The Wonderful World of Advertising

Some days it just gets to me. I’ve just spent 35 days living out of a vehicle driving up the coast of Australia with my partner. We don’t listen to the radio, we have much better music than that and we obviously didn’t watch any TV; books, imagination and the locals were our main source of entertainment. The amount of advertisements we were subjected to while not depleted was significantly fewer. It’s important to note that while TV commercials might be the main venue for advertising messages’, simply not having a set doesn’t erase all exposure. Billboards, internet ads, ads on packaging, store adds, newspapers, even textbooks have ads. They are virtually impossible to escape, even in the virtual world. They enforce harmful stereotypes, lie about reality by omission and put each and every one of us into a box. Advertisements conjure up feelings of guilt, hunger, alienation, freedom and desire. We are literally shown the object that will tame these feelings. The funny thing is that we never really had these feelings before seeing that ad. It took that 30 second clip to show us how much happier we could be or more beautiful or more successful. Just like that, complex emotions solved with a simple product.

I’m not a big spender; that requires a job, and frankly wasting money on “things” literally translates to wasting your time. Having said that, advertisements still have a way of putting me in my place. It’s not that I think buying a certain thing will make me more attractive or increase my happiness, because I was taught to spot that simplified bullshit from a young age. It’s that although I understand the economic intent of advertisements telling me I need to buy buy buy and I can usually deflect their intentions of making me want useless shit, it’s the constant two dimensional representations of women that eat away at me. A commercial for a laundry product, dishwashing product or other house cleaning product generally has some ditzy woman dancing around amazed at the ease in which she can now clean the roost. Husband and child make a mess and in comes momma bear with some cutesy grin and a nice hefty paper towel to clean up the damage. A hard working mother who might be a bit too busy to have the fun can certainly set aside some time in her busy schedule to clean up the mess. A commercial for children’s medication or infant formula shows us that it is primarily the mother’s role to nurture her young. It is quite possible that this woman carried the kid in her body for nine months allowing it to literally take whatever it needed for itself, but hey, why should the sperm donor step in now, what’s another 18 years of her life doing the majority of the parenting. The fifties housewife ads always leave me with a horrible taste in my mouth but it’s the “reduced calorie” ads that really get my blood boiling.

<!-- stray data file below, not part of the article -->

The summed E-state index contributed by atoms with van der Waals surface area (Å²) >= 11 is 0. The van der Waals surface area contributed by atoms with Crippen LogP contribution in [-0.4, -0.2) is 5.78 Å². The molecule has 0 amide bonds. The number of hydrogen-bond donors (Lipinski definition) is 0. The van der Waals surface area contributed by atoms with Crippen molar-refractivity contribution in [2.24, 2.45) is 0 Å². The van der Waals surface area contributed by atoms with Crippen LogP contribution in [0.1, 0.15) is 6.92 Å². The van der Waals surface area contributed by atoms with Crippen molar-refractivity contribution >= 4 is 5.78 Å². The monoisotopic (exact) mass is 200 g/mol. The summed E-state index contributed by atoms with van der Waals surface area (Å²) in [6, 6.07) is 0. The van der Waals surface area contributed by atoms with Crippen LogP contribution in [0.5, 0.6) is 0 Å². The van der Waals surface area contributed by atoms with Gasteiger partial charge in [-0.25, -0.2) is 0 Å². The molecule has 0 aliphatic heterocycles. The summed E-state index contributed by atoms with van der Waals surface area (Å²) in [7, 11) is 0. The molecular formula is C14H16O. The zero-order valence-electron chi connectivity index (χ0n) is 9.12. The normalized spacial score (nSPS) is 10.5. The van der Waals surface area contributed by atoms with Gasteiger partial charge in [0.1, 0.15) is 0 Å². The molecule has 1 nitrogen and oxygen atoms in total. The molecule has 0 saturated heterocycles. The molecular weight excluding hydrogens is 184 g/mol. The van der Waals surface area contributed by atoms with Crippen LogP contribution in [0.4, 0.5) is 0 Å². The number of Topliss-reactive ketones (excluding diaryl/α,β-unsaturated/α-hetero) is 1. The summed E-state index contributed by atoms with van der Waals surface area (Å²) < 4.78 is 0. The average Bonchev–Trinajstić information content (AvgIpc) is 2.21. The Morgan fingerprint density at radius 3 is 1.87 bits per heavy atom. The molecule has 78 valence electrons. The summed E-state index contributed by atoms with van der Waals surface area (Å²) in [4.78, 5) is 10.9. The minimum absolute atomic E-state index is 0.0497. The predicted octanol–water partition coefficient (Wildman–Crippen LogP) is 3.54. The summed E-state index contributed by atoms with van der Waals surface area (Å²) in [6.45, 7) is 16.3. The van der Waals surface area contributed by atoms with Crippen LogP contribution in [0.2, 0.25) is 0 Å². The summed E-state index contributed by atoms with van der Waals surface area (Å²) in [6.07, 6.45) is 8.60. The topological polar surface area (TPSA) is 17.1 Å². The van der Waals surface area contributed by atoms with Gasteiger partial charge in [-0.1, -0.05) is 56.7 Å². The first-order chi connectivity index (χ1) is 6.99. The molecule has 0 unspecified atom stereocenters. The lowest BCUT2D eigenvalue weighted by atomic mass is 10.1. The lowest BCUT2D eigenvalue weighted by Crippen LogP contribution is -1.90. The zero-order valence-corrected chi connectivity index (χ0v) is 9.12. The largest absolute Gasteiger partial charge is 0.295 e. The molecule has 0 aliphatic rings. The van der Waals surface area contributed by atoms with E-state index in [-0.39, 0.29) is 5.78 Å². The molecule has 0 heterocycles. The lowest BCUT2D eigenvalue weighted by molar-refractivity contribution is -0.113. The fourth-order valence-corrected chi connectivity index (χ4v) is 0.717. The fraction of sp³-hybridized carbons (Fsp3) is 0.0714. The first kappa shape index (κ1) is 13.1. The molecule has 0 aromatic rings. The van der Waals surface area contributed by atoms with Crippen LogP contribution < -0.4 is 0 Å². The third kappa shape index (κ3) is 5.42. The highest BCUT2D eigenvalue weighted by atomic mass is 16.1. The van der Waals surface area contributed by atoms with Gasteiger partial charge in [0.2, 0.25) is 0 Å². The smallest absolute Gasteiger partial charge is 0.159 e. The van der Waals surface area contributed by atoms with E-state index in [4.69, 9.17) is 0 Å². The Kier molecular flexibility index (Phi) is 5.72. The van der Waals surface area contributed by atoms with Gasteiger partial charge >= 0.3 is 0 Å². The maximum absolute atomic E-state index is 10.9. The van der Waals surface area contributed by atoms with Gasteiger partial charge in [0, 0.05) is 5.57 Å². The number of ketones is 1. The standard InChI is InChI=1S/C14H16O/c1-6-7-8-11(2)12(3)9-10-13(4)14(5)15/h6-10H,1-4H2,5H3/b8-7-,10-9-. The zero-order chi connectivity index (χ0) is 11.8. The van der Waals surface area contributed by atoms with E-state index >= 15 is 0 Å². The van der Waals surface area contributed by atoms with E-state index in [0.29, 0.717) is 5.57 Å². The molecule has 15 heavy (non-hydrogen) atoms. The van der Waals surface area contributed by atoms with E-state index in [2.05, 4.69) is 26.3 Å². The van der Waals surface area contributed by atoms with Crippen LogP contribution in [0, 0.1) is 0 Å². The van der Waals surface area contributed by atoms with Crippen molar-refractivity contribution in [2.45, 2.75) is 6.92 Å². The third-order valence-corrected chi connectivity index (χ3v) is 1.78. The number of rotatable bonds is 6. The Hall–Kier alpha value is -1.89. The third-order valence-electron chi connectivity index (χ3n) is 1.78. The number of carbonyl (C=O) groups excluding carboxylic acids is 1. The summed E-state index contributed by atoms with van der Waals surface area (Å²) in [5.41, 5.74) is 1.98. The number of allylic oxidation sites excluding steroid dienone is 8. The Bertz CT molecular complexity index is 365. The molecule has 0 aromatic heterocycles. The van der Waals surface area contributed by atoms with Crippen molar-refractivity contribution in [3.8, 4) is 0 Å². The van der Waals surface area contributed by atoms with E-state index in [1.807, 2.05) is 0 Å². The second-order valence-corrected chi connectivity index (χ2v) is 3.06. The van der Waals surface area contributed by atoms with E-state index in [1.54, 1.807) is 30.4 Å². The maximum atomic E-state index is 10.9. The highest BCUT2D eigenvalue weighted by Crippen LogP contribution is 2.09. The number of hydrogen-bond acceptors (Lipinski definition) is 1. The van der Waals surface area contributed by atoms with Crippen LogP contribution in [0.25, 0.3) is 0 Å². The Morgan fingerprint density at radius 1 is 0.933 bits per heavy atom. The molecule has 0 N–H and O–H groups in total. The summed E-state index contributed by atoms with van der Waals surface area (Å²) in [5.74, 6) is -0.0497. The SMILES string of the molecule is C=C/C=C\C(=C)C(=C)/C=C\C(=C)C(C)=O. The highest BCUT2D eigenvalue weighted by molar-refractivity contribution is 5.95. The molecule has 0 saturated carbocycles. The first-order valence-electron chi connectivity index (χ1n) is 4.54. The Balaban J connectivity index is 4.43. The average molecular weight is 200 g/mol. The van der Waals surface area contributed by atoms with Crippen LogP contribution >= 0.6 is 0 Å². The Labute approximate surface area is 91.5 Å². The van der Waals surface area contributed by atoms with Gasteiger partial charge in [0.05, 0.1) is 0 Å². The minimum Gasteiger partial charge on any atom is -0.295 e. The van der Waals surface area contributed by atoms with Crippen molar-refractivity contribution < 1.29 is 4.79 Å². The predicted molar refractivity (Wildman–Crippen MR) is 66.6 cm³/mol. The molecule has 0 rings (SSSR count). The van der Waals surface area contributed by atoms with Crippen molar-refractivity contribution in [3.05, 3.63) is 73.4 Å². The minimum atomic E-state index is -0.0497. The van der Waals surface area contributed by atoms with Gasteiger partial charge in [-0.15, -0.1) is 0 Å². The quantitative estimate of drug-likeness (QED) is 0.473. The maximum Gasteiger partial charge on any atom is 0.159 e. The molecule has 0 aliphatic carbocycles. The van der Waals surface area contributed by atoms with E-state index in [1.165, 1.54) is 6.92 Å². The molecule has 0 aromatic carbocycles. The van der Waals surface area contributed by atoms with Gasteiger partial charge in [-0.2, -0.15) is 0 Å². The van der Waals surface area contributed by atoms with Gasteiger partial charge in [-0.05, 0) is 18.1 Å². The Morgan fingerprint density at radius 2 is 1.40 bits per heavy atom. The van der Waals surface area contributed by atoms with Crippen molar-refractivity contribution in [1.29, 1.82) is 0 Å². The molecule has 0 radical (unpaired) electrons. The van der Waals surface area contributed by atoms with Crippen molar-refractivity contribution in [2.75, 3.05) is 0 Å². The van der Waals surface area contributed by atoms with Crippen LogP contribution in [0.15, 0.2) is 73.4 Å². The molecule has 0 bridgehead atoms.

They tend to feature women who despite appearing to be in really good shape are worried about their weight. They are getting ready for bed and they want a snack but since they are oh so worried about their size 4 figures they just don’t know what they can possibly eat. Alas, there is some god sent low calorie snack that magically appears before them, sometimes literally out of heavenly clouds. Every last bite is savoured in an unhealthy way that makes it seem like these women have not eaten in a while. Hunger is shown as some sort of sin that these women are supposed to feel guilty about. Often these ads show woman creeping around privately looking for food as if they are trying to conceal some porn or something. Apparently regardless of size it is every woman’s responsibility to scrutinize everything that she eats. The irony comes in when you actually break down the nutritional content of these processed foods being advertised. It gets even better because sometimes her partner has a cameo. It doesn’t matter if Mrs. Size 4’s hubby is a fat slob because she still feels the constant struggle to watch her own weight. These ads are letting her know that unlike her husband her physical beauty represents her societal worth. This constant bombarding of women with messages of failure and self sacrifice doesn’t just promote guilt shopping, but a societal view that puts more emphasis on a woman’s physical features than anything else. Her sense of power comes from attracting male attention. Advertisements don’t show a woman gaining confidence because of her achievements they show her feeling more confident because she bought the “in” skirt, or has the right makeup that covers up the face that just wasn’t good enough before. Advertisements relate a woman’s physical attractiveness with her career success which is a sick joke because it has been proven that this happens in the real world. Not only is the pay gap between men and women of equal qualification widening but it has been proven that a female colleague’s physical attractiveness has more of an influence on whether she will be promoted than her male colleagues. While advertisements have not started this trend (it’s been here for awhile), they certainly help perpetuate it. These and many other advertisements oversimplify femininity and brainwash women into believing that they need to please everyone but themselves.


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